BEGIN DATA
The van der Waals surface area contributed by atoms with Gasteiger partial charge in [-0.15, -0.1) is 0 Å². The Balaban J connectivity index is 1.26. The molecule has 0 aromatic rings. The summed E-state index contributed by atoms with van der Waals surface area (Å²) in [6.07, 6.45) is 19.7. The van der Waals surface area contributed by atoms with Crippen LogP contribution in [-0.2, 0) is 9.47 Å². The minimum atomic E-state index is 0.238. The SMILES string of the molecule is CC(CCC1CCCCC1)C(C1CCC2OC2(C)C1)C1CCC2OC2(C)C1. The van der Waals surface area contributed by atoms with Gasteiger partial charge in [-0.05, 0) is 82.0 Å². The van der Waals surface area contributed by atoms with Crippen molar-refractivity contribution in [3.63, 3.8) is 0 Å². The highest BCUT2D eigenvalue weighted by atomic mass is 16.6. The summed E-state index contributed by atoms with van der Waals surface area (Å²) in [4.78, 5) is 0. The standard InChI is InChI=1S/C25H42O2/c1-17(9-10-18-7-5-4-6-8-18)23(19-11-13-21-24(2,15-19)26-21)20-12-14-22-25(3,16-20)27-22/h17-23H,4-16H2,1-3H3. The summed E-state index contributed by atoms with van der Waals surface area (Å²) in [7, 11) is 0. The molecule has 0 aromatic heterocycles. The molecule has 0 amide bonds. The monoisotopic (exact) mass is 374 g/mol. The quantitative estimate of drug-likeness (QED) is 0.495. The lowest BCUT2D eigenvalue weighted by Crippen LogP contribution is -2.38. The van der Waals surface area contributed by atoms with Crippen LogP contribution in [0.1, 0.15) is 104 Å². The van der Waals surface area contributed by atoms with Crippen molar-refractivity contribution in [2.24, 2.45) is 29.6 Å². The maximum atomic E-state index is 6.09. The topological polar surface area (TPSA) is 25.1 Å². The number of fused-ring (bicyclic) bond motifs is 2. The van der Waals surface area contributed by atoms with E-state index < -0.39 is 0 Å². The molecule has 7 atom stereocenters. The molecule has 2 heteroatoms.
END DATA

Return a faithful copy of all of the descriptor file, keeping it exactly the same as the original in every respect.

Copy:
The van der Waals surface area contributed by atoms with Gasteiger partial charge in [-0.15, -0.1) is 0 Å². The Balaban J connectivity index is 1.26. The molecule has 0 aromatic rings. The summed E-state index contributed by atoms with van der Waals surface area (Å²) in [6.07, 6.45) is 19.7. The van der Waals surface area contributed by atoms with Crippen LogP contribution in [-0.2, 0) is 9.47 Å². The minimum atomic E-state index is 0.238. The SMILES string of the molecule is CC(CCC1CCCCC1)C(C1CCC2OC2(C)C1)C1CCC2OC2(C)C1. The van der Waals surface area contributed by atoms with Gasteiger partial charge in [-0.05, 0) is 82.0 Å². The van der Waals surface area contributed by atoms with Crippen molar-refractivity contribution in [3.63, 3.8) is 0 Å². The highest BCUT2D eigenvalue weighted by atomic mass is 16.6. The summed E-state index contributed by atoms with van der Waals surface area (Å²) in [4.78, 5) is 0. The standard InChI is InChI=1S/C25H42O2/c1-17(9-10-18-7-5-4-6-8-18)23(19-11-13-21-24(2,15-19)26-21)20-12-14-22-25(3,16-20)27-22/h17-23H,4-16H2,1-3H3. The summed E-state index contributed by atoms with van der Waals surface area (Å²) in [7, 11) is 0. The molecule has 0 aromatic heterocycles. The molecule has 0 amide bonds. The monoisotopic (exact) mass is 374 g/mol. The quantitative estimate of drug-likeness (QED) is 0.495. The lowest BCUT2D eigenvalue weighted by Crippen LogP contribution is -2.38. The van der Waals surface area contributed by atoms with Crippen LogP contribution in [0.1, 0.15) is 104 Å². The van der Waals surface area contributed by atoms with Crippen molar-refractivity contribution in [2.24, 2.45) is 29.6 Å². The maximum atomic E-state index is 6.09. The topological polar surface area (TPSA) is 25.1 Å². The number of fused-ring (bicyclic) bond motifs is 2. The van der Waals surface area contributed by atoms with E-state index < -0.39 is 0 Å². The molecule has 7 atom stereocenters. The molecule has 2 heteroatoms.